For employees that are clinically extremely vulnerable and cannot work as they have received a notification advising them to shield, they can be furloughed under the Coronavirus Job Retention Scheme.

As a minimum, they must be paid Statutory Sick Pay (SSP), where they are eligible.

When should SSP be paid?

SSP is paid from the first day of the employee’s absence from work, where they are self-isolating due to Covid-19. This might be because:

  • They are displaying symptoms or have tested positive for Covid-19;
  • Someone in their household (including linked or extended household) is displaying symptoms of, or has tested positive for Covid-19; or
  • They have been notified by the NHS or public health authorities that they have been in contact with someone with Covid-19.

Employees do not need to provide a doctor’s fit note, but they should supply:

  • An isolation note from NHS 111, if they are self-isolating and cannot work because of coronavirus; or
  • A ‘shielding note’ or a letter from their doctor or health authority advising them to shield because they are at high risk of severe illness from coronavirus.

The get an isolation note service was introduced to reduce pressure on GPs by avoiding the need for employees to contact their GP unnecessarily for evidence relating to self-isolation.

What about when an employee has to self-isolate multiple times?

Some employees might be required to self-isolate multiple times. Providing all eligibility criteria are met, the employee must be paid SSP each time they self-isolate, for the duration of their absence.

How much can employers claim?

The Coronavirus Statutory Sick Pay Rebate Scheme will repay employers the SSP paid to current or former employees.

Employers are eligible to claim back up to two weeks of SSP if:

  • They have already paid their employee’s sick pay. Click here to access the SSP calculator;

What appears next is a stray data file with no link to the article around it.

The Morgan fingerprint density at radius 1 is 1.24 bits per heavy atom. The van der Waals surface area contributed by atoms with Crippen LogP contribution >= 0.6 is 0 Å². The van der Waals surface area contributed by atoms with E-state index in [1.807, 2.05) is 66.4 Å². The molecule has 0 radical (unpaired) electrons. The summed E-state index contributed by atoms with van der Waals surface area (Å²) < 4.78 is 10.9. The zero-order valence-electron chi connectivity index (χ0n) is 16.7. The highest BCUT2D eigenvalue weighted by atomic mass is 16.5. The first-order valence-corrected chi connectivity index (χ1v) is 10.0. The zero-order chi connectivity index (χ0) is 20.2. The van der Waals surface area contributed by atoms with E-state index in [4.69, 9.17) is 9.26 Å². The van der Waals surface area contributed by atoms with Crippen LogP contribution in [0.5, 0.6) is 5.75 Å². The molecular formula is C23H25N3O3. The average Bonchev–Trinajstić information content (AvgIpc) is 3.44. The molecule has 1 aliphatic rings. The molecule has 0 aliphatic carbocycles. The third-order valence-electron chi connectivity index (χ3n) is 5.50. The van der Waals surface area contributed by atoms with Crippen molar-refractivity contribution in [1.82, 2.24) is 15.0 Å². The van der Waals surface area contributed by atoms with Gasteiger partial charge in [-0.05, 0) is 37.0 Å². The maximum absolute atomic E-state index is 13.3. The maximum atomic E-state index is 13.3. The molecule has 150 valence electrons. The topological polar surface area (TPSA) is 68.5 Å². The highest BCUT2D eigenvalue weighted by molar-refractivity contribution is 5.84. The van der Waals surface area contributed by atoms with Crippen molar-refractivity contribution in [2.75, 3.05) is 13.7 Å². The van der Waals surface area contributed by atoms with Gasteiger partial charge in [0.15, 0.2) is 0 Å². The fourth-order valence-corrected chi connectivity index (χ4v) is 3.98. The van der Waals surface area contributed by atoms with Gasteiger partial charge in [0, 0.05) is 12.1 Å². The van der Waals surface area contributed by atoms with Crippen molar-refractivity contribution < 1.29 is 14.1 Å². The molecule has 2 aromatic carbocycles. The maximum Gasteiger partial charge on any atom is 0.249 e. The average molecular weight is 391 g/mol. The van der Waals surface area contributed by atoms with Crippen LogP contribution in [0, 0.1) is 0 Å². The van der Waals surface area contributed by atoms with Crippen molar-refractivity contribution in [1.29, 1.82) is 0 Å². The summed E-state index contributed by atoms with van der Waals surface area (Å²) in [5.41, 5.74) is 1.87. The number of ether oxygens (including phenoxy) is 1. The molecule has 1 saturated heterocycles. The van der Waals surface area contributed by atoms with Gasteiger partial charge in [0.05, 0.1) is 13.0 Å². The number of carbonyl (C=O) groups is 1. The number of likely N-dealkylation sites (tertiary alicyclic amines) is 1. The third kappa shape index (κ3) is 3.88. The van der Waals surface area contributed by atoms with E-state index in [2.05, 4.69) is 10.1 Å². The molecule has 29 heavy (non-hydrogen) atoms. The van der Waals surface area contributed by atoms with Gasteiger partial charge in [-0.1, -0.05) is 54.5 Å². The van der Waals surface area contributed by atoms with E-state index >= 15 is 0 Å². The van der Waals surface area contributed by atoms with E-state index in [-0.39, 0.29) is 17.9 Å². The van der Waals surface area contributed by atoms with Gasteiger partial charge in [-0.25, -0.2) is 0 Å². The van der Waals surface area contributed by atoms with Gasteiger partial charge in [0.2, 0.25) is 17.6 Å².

• The claim is for an employee who is eligible for sick pay due to coronavirus;
  • The PAYE payroll scheme was created and started on or before 28 February 2020; and
  • There were fewer than 250 employees on 28 February 2020 across all the employer’s PAYE payroll schemes.

More than one claim can be made per employee, but each claim cannot be for more than two weeks in total.

The weekly rate of SSP was £94.25 before 6 April 2020 and is now £95.85.

How to claim

Claims should be made through the online Statutory Sick Pay service, this can be accessed here.

In order to claim, employers should be registered for PAYE online.

Employers should also have already:

  • Worked out the claim period; and
  • Paid the employee’s sick pay.

Multiple pay periods and employees can be claimed for at the same time.

Records must be kept detailing the SSP that has been paid and then claimed back from HMRC. These must be kept for three years after the date the payment for the claim is received.

Statutory Sick Pay is not part of the M+A Partners Payroll Service, however should you need any help or advice on this matter please do get in touch. We are able to assist with making a claim for SSP for a small fee.